Disruptive Person Letters (DPL) are issued by principals within the LAUSD when someone interferes with the ability “to maintain a safe campus free of disruption.” There is concern among parents that in addition to protecting against “behavior that poses a danger to staff or students”, these letters are also being used to retaliate against those who question a school’s implementation of policy. For this reason, they are better known as Disruptive Parent Letters. On November 22, 2016, the LAUSD’s Early Childhood and Parent Engagement Committee held a hearing on improving the DPL policy. The following is a copy of my testimony before this committee:
I have heard it stated a couple of times today that these “Disruptive Person Letters” are rare. Truthfully, we have no way of knowing that. I issued a Public Records Act request in August of 2015, and I asked for any email, memo or letter containing the language that is found in these letters. In response, I was told that the District does not capture “specific data on disruptive parent letters.” On September 28, 2015, I was told that “this information is not captured at this time.”
If Mónica García has grown weary of the LAUSD, then why doesn’t she step aside for someone who is willing to serve the students?
In the months leading up to the March 7, 2017, LAUSD election, incumbent Mónica García has made some questionable comments about the children that she is supposed to represent. For example, in March she suggested that students requiring special education services are not “our own kids”, excluding 12.7% of the LAUSD’s population. Then in September she said that “our biggest problem is that most of our kids, all of our kids, can’t read.” If this statement is true, then García has little to show for the ten years that she has spent on the Board. More likely, this represents her disdain for the teachers of the District and their ability to succeed despite the obstacles that she has put in their way.Read more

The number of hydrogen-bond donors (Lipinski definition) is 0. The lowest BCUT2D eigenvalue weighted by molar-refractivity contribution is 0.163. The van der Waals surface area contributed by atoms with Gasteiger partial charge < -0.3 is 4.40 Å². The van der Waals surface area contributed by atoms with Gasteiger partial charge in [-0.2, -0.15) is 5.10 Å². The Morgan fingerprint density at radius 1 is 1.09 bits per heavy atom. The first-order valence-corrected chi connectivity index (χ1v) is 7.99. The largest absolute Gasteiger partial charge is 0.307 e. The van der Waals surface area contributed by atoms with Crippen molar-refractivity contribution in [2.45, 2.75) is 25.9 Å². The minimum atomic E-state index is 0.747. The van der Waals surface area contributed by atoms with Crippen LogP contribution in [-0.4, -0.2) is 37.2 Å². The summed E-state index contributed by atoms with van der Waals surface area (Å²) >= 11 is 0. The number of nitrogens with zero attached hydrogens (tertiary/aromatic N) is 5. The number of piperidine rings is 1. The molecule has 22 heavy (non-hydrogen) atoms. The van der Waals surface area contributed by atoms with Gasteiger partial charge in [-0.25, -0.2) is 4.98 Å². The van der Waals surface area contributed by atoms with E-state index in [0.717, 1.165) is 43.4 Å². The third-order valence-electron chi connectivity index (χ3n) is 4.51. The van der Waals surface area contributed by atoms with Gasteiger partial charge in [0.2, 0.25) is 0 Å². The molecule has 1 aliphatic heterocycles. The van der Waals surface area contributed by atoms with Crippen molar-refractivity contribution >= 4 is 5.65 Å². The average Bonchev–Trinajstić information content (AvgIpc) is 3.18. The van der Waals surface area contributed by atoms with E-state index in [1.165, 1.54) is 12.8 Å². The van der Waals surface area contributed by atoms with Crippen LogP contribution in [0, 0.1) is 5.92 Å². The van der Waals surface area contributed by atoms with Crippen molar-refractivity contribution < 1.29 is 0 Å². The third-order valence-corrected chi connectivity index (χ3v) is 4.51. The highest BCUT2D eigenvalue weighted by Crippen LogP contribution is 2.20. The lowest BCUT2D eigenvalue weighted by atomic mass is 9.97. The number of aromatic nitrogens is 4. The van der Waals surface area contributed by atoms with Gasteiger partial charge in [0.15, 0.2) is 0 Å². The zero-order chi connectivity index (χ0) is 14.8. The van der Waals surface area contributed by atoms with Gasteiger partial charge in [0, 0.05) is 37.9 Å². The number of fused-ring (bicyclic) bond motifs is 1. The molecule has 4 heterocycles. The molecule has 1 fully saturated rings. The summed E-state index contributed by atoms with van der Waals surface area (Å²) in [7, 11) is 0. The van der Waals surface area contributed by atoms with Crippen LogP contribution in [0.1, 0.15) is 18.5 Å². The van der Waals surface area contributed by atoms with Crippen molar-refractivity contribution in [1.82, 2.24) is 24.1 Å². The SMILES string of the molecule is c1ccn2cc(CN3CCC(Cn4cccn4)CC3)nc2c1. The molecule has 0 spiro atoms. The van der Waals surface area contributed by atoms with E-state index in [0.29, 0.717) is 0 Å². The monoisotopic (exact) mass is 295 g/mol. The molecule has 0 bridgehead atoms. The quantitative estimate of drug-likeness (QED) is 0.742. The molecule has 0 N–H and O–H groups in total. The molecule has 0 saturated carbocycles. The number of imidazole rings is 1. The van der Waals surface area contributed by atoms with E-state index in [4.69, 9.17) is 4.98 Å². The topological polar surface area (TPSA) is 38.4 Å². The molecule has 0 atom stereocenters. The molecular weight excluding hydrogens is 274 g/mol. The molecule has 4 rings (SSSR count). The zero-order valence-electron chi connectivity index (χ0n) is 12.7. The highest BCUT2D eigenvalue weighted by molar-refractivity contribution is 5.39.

The LAUSD’s goal of “parent and community engagement” is stated in black and white on the District’s website. Unfortunately, the District’s actions often speak louder than those words. As an example, when the parents of children with severe special education needs lost the first round of a court case against the District, a press release stated that it was “a civil rights victory for our students”, as if these children needed to be protected from their parents. A higher court overruled this decision, but last June Mónica García and the rest of the LAUSD School Board voted to continue the court fight. Sitting across from each other in a courtroom does not count as “engagement.”Read more
On November 16, 2016, the Office of the Independent Monitor held its semi-annual public hearings about the services provided by the LAUSD to students with special education needs. The following is a copy of my testimony before Dr. Rostetter:
When I saw your reaction to Adam’s speech, it gave me something that I haven’t had in a long time at these meetings and that is hope. It showed that you really care about what happens to our children. But Adam shouldn’t be the exception to the rule. Instead, the LAUSD shows hostility towards special education.
Mónica García said in a Board meeting just a few months ago that “I’m not about defunding special ed, I just know that we have a serious issue to how can we serve our own kids.”Read more
If we accept the notion that education is the great equalizer, then we must demand that all children have equal access to education. This does not mean that we should expect that every student will have the same results. However, we should expect as a society that all children are given the opportunity to reach their full potential. Unfortunately, all of my opponents do not share the view that every child is worthy of an education.Read more